At the time of entering into the contract, it appears that all PGW knew about the loan's purpose came from the statement made by Boulevard's representative about 'renovations' and 'rental property' . This information is so scant that it would put any reasonable credit provider on inquiry as to the real loan purpose.. What is more, it by no means clear from the material (and contrary to the submissions for PGW) that Boulevard, or indeed

    Xenium, was not PGW's agent. Boulevard seems to have been entrusted by PGW to prepare the loan documentation and procur e the borrower's signature . Boulevard wr ote to Ms Naturani when her loan to PGW was in arrears, and lodged a caveat under which PGW claimed an interest in the Coburg property as mortgagee. Both Boulevard and Xenium were paid commission or fees out of the loan proceeds. IfBoulevard's representatives had seen the original application through Xenium which claimed that the loan was for refinance, and if that refinance was to pay out a loan which funded the purchase of the Coburg property, then the r efinance would take the character of the original loan and would be for personal, domestic or household purposes . IfBoulevard knew Ms Naturani' s age, or knew or should have known of Ms Naturani's difficulties with English or her memory impairment, these are matters which might bear on whether she could form any purpose for the borrowing ..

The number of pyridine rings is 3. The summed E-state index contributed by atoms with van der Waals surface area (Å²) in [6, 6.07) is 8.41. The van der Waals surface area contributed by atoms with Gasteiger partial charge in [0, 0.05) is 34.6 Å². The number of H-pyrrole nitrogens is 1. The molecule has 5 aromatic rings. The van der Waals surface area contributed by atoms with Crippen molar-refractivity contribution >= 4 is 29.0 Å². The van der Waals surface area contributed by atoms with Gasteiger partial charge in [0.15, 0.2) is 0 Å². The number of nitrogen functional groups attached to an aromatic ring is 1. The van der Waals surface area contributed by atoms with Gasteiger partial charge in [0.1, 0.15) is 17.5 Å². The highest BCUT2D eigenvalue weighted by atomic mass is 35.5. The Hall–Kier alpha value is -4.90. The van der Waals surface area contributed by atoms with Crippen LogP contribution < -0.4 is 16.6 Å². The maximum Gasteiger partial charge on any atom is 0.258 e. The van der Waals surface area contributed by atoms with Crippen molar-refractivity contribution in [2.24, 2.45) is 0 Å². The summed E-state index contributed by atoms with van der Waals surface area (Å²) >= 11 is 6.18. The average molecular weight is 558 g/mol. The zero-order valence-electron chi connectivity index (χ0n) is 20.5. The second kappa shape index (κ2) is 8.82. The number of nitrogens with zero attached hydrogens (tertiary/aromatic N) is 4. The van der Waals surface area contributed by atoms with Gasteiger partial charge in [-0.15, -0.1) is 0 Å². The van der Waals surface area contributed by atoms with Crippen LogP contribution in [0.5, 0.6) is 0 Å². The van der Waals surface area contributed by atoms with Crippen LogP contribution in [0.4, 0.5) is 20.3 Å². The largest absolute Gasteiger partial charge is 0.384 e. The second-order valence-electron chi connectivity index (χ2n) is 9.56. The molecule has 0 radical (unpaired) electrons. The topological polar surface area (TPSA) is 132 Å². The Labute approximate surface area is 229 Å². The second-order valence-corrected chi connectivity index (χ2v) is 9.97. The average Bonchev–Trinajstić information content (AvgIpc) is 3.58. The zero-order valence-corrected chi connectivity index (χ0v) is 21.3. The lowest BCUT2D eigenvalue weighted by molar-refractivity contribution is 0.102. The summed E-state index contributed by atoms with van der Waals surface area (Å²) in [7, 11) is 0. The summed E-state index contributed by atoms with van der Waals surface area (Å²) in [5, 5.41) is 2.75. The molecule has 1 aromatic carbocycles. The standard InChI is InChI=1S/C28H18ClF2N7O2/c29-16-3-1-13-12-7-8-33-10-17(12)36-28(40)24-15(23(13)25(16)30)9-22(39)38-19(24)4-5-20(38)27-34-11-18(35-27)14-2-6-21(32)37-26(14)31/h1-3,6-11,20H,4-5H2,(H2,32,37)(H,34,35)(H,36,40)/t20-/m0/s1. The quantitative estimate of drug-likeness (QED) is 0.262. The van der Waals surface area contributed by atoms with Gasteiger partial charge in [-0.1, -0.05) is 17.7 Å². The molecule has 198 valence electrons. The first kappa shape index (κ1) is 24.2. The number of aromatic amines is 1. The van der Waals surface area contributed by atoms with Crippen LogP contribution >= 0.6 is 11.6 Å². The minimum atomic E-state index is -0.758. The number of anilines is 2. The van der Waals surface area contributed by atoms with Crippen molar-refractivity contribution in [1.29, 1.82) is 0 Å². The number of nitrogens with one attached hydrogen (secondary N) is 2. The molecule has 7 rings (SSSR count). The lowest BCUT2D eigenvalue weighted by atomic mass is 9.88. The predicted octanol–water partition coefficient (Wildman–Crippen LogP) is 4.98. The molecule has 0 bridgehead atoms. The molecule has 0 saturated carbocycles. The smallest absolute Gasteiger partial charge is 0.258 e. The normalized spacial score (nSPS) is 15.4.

43. Some of the material before me suggests that Steven Naturani had some

    part in the circumstances that led to the loan.. In the Xenium application, he was a contact person . The balance of the PGW loan proceeds were paid into a joint account in the names of him and his mother .. From this material one might infer that the loan was for his benefit and not his mother 's.. Ifhis mother's sole purpose was to assist her son, this would, in my view, be a personal, domestic or household purpose. Whether these inferences can be drawn must depend on the evidence at the full hear irrg

  44. A number of the submissions for PGW relied on the distance between PGW (the lender) and Ms Naturani (the borrower). In my view, the placing of a number of intermediaries between a lender and a borrower, and the avoidance by the lender of contact with the bon ower, and limiting by the lender of what he or she knows about the loan application, is not enough to absolve a lender of the need to inquire about loan purpose and does not of itself found a presumption that the loan purpose is not regulated by the

    Code.. Real and reasonable inquiry about the loan purpose needs to be made..

  45. I note that Mr Walton states that he (and PGW) relied on the solicitor Ms Wilson's certificate.. But, from the material before me, it appears that Mr Walton did not see this certificate until well after the loan was settled.. There is some material to suggest that, at the time of signing the certificate,